"I think all Hummer-owners in China will think their cars are downgraded," said Jun, who bought the H3 through a specialty importer last year for 900,000 yuan ($130,000).
"From the point of view of supporting Chinese products, we are very glad a Chinese company is capable of buying the brand," he said. "From a selfish point of view, I don't really want this to happen."
Tengzhong plans to invest more in research and development to bring more fuel-efficient Hummers for the U.S. market, CEO Yang Yi said in a statement Tuesday. Yang said Hummer's headquarters and operations will remain in the U.S. and the company will continue to be led by its existing management.
Hummer's CEO, James Taylor, said the company wants to launch an "aggressive global expansion." The company said it expects to expand its dealer network, including to China.
Tengzhong gave no other details and spokespeople did not respond Wednesday to requests for more information about its plans and the company's background.
Tengzhong's Web site says the company is privately owned, though that status can be murky in the Chinese system. Comments posted Wednesday on Chinese Web sites for car lovers asked whether China's military financed the Hummer takeover.
GM and Tengzhong gave no financial details of the deal. Tengzhong has not released details of its sales and profits but said earlier it broke ground in October on a 3.5 billion yuan ($500 million) factory to make oil field equipment.
Acquiring and reviving a troubled foreign brand is an established strategy for Chinese automakers that want to speed their development. One leading manufacturer bought Britain's MG-Rover brand in 2006. Another makes London-style taxis with a British partner.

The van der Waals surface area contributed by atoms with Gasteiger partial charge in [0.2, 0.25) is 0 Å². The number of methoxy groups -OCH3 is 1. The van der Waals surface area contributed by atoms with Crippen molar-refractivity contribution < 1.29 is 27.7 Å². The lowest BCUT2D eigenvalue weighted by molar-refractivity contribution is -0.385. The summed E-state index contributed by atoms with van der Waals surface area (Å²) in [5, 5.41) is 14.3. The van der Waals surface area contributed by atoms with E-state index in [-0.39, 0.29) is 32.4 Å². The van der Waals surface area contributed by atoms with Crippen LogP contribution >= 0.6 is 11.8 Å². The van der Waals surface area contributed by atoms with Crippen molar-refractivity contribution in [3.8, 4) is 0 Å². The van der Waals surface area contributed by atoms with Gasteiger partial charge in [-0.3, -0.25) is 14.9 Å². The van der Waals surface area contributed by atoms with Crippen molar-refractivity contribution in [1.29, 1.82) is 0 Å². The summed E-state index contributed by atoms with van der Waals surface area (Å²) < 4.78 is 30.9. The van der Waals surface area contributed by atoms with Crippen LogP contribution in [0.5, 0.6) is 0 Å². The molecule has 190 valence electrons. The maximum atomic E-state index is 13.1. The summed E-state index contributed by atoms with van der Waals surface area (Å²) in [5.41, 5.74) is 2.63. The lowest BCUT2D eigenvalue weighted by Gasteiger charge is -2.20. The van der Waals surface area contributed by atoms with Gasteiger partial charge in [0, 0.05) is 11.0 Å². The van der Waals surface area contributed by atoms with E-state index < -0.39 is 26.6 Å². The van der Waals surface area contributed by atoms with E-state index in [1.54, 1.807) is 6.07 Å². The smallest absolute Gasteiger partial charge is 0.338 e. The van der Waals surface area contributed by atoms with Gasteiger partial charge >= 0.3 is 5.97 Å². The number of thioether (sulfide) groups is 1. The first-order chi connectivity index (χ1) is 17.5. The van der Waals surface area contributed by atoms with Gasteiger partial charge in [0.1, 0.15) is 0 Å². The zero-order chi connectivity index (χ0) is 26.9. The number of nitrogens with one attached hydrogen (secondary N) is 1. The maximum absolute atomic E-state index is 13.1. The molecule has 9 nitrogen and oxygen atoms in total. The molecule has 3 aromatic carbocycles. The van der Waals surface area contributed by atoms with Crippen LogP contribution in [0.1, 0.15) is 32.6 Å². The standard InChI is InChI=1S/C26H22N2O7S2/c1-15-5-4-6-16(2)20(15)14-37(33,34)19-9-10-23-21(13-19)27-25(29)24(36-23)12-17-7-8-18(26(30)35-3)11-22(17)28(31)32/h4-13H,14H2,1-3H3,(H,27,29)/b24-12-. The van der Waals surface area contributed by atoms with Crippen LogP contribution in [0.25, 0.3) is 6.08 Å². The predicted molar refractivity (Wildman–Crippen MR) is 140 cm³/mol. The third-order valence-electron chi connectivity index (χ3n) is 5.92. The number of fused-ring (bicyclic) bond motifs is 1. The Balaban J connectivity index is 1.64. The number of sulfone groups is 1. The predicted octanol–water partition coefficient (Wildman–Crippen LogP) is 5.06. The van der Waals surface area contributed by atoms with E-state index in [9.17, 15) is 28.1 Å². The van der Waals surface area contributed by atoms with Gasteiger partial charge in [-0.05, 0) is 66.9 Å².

But those Chinese companies already made cars. Tengzhong says its strengths lie in producing construction vehicles, power equipment and building materials.
The communist government is encouraging Chinese enterprises to expand abroad to diversify the economy. Companies have invested in foreign banks, oil companies and mines. Beijing-based personal computer maker Lenovo Group expanded into Western markets by acquiring IBM Corp.'s PC division in 2004. But Beijing is warning buyers not to be too hasty or to attempt overly ambitious takeovers that carry with them debts and other costly obligations, and government-owned banks are unlikely to finance deals that are considered too risky.
China's booming auto market could help to revive Hummer, said Zhang, the analyst.
Monthly auto sales have surpassed those of the United States so far this year and set a record of 1.15 million units in April. Sales of SUVs and other luxury models are growing at double-digit rates. That is despite sticker prices that exceed the lifetime income of the average Chinese worker.
"If they come to China and manufacture here, lower the price and improve the fuel efficiency, then there should be a market here," Zhang said.
If the new owners stick to the United States, "you cannot grow," he said. "In the U.S. market, the customers' attitude is very clear. They want to shift to more fuel-efficient vehicles."